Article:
Coach Seating Cochinito Class Dining
If you’re a Spokane local then I know you already know about this next place.
During The Shutdown Project, I’ve been visiting empty establishments, fully operating businesses, and places that will not be able to return after this shutdown is lifted. Luckily, this gem of a restaurant will be here when the shutdown is lifted. While the quarantine has been in effect, Cochinito Taqueria has been able to do to go orders. And there’s no question as to why. Just hearing about their food set me on fire for some high-class tacos and tastes.
The two guys that put Cochinito in business are Travis Dickinson and Justin Curtis. They worked together at a local restaurant, years ago, and decided they’d be the perfect team to open a fine dining experience to a casual setting. They feel the flavors and quality of fine dining should be reachable by everyone. And they have definitely accomplished their vision.
“We wanted to break that fine dining mold; it’s not very sustainable, either.”
One look at photos of their food and their menu made it clear they aren’t filling just tummies, but a gap that needed to be filled in the restaurant industry. Their place is approachable and casual and brings people a comfort food experience with in-season, fresh ingredients.
The restaurant has a walk-up counter to add just a chill hint of getting your tacos at a truck. I can only hope they start a Cochinito in the Tri-Cities. I’ll be first in line…every day. And when I visit Spokane, I’ll be first in line outside those Post Street doors.
As you approach the restaurant,
you’re greeted by their fun pig logo, letting you know you’re going to treat your taste buds and be comfortable.
The term “fine dining” makes me and my wallet cringe. But these guys have bridged the gap. You can try things that usually would be on a $40.00 plate and not risk that high cost, if it’s not your thing. However, I don’t think they could make anything that won’t get cleaned off the plate. I did get to sit down with Travis and Justin but, much to my dismay (alright, I was super horrified) the audio recording of our visit disappeared a few days before I sat down to tell you all about them. However, I have a few things I managed to salvage through notes.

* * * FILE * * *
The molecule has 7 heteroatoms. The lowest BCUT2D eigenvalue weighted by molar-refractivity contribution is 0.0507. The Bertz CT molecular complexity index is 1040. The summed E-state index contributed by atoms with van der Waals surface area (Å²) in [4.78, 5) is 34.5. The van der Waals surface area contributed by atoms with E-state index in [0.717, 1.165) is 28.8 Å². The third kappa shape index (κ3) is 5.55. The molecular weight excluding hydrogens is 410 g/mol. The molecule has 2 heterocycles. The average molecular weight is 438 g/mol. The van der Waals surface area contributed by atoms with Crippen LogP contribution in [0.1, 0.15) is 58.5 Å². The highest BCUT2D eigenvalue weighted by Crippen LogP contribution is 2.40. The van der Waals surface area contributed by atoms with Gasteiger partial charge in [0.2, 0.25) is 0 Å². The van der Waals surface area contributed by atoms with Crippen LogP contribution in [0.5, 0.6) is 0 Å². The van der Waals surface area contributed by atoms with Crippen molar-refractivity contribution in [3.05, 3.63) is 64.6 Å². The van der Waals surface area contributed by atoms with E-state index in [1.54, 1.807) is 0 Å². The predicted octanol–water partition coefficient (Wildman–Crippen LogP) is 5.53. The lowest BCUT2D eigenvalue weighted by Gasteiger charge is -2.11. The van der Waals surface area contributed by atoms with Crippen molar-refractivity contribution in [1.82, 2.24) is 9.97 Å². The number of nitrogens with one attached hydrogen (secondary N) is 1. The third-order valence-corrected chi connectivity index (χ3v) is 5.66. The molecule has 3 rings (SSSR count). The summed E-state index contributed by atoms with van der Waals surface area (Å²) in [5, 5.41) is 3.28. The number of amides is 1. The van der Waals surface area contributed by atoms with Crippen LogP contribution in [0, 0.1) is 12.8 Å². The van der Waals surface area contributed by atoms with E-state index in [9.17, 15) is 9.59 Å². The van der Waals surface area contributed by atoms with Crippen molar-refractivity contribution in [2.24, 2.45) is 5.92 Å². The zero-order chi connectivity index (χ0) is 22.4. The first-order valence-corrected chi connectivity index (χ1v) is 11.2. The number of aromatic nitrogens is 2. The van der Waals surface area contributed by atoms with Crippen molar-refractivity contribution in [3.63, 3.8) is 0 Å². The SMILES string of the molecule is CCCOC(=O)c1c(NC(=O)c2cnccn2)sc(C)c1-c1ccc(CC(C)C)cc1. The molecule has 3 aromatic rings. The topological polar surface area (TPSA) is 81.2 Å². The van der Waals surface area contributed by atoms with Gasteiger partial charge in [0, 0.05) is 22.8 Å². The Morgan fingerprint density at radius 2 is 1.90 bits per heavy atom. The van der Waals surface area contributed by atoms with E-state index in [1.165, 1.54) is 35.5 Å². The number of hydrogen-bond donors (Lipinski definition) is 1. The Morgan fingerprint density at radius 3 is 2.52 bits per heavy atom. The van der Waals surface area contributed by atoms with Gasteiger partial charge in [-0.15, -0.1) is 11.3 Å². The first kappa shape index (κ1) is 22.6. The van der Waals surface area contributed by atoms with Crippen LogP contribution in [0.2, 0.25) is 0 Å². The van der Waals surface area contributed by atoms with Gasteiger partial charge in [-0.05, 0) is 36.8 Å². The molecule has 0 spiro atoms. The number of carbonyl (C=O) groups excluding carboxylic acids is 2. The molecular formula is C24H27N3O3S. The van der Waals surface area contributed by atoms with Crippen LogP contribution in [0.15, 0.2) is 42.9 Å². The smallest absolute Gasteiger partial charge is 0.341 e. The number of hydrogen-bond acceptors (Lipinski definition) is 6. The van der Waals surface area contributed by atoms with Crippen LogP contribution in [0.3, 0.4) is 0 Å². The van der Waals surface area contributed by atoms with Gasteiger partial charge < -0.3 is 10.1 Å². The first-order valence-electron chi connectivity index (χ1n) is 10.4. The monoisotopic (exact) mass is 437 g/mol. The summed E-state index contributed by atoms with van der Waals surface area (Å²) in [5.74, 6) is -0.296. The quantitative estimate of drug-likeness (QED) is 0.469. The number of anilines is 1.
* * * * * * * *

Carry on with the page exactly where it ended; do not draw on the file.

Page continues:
*Favorite menu item that you serve? J: “After 25 months of business, I don’t crave tacos like I once did, but I’ll still eat a mushroom taco every day.”
A staple on their menu, now they do rotate the menu a bit, but they also have to find the balance of keeping the crowd favorites (all of them) on the menu, too. As soon as they pull a menu item, they have customers who are disappointed to hear it’s off the menu, for a bit. A bit of other disappointing news is also, probably, not seeing their favorite staff members.
*Did you have to let a lot of staff go? T: “We laid 14 to 15 people off. Ideally, we want to get everyone back in here.” And it’s clear they have built a team that is better than a machine. “We have hard working staff that pull their own weight; we’re a pretty busy production kitchen.”
They built their business to be an “all house model”, where everyone pitches in, and everyone does everything. That was very apparent while I sat in the still restaurant as the back of the house was still moving along. They pointed out staff members who usually fill a different role, but, because of the whole situation, were now doing jobs that are typically done by another crew member. The two guys are pretty steady and calm, with a pinch of underlying confidence. And they have a good reason to be. They have created the perfect dining experience now established within the community; so, I was curious about what they may be concerned about most.
“Our staff.” They gesture to the team moving around. “We’re most worried about these guys. Nobody’s really suffering yet, these people are surviving, but if this stretches out months…” “A sudden stop to the great growth we have seen.”